The sound is pretty good here as well. Rainy days don’t drown out the dialogue, nor do explosions and gunfire. On that subject though, the gunfire and explosion sounds are quite loud, considerably moreso than other sound effects in the film. Whether this was deliberate or not, I couldn’t say, but it doesn’t work too badly anyway. Some scuffles in the mud are a little cluttered, with all sorts of noises piled atop each other. This adds to the confusion, which certainly creates the setting, but there are so many players in this film that any confusion from any source and for any reason is unnecessary and not helpful. Other than that, the dialogue is all well spoken and clear for the most part, though some sick characters aren’t recorded so well, leaving us wondering what they just said, even upon repeated 'rewinds'. Naturally, being designed for the teev, the sound isn’t of movie calibre, but it’s mostly satisfactory for the film.


A pissy Cast and Crew Page that tells nothing about anyone other than their role is the first of the dubious extras package. Second is an Additional Scene which features its own Audio Commentary. This runs for 3:30 and is basically Frederic Forest singing a song to some of the only female actors we see in the whole film. And they cut it out, hmm. The only other extras are the Audio Commentaries of which there are two individual ones. The first features director John Frankenheimer and the second sees seven department heads taking the mic. Both are interesting as additions to the movie, but the latter is the more entertaining with so many more opinions and facts than the former.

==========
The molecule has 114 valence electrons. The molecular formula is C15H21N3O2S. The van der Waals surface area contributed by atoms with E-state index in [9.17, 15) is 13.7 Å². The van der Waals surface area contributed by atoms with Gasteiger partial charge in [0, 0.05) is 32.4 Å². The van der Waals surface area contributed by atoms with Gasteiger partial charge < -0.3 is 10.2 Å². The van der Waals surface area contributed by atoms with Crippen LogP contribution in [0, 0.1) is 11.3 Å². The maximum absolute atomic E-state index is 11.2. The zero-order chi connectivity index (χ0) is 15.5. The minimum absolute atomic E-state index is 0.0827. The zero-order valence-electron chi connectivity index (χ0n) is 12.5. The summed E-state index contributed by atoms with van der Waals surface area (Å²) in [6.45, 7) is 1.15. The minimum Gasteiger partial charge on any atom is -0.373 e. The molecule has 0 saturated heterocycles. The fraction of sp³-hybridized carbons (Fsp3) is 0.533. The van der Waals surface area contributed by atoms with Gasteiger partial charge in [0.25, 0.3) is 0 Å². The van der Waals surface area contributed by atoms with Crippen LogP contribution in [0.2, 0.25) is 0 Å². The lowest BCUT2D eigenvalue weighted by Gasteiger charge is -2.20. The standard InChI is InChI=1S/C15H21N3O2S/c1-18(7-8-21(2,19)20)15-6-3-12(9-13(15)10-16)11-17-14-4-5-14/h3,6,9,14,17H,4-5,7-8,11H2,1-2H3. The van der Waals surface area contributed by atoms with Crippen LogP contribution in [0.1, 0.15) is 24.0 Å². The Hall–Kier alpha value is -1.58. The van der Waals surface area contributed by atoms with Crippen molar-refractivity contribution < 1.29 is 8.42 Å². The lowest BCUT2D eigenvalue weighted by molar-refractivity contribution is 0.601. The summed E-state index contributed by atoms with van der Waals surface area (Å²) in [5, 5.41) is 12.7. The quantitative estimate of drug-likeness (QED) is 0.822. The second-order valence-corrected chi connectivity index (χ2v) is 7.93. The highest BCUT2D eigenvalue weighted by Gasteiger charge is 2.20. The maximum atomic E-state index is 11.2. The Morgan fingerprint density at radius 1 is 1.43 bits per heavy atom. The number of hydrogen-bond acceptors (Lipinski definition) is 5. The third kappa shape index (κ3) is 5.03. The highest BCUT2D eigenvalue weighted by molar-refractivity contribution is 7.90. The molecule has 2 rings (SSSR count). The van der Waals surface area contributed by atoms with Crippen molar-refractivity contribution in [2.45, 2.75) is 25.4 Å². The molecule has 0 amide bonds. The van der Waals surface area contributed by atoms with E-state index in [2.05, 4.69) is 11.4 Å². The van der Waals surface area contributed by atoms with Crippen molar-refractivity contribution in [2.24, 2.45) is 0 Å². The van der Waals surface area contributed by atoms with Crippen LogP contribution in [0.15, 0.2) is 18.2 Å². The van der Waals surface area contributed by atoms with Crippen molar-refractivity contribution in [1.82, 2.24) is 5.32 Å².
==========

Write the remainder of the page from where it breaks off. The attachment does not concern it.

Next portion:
Civil War buffs (I know you’re out there) will find this film fascinating, as will fans of prison movies. The attention to detail is excellent as is the makeup and quality of acting. Some themes generally not dealt with in Civil War films crop up, but only with subtlety so fine they may be easily missed. The organisation of thousands of extras and a massive outdoor set must also be taken into account when viewing this piece, and has been pulled off seemingly without hitch.

This is a harrowing film of man’s unkindness to his fellow man (I deliberately didn’t say ‘humankind’) that will stay with you for quite a while after viewing. As with all telemovies, it isn’t quite up to a cinema release in quality, but far outshines a larger percentage of the cinema released films we are subjected to each year. Well acted, fairly well scripted and well shot it remains a film worth seeing for its historical value and its unusual story.

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      And I quote...
    "Well acted, fairly well scripted and well shot, it remains a film worth seeing for its historical value and its unusual story."
    - Jules Faber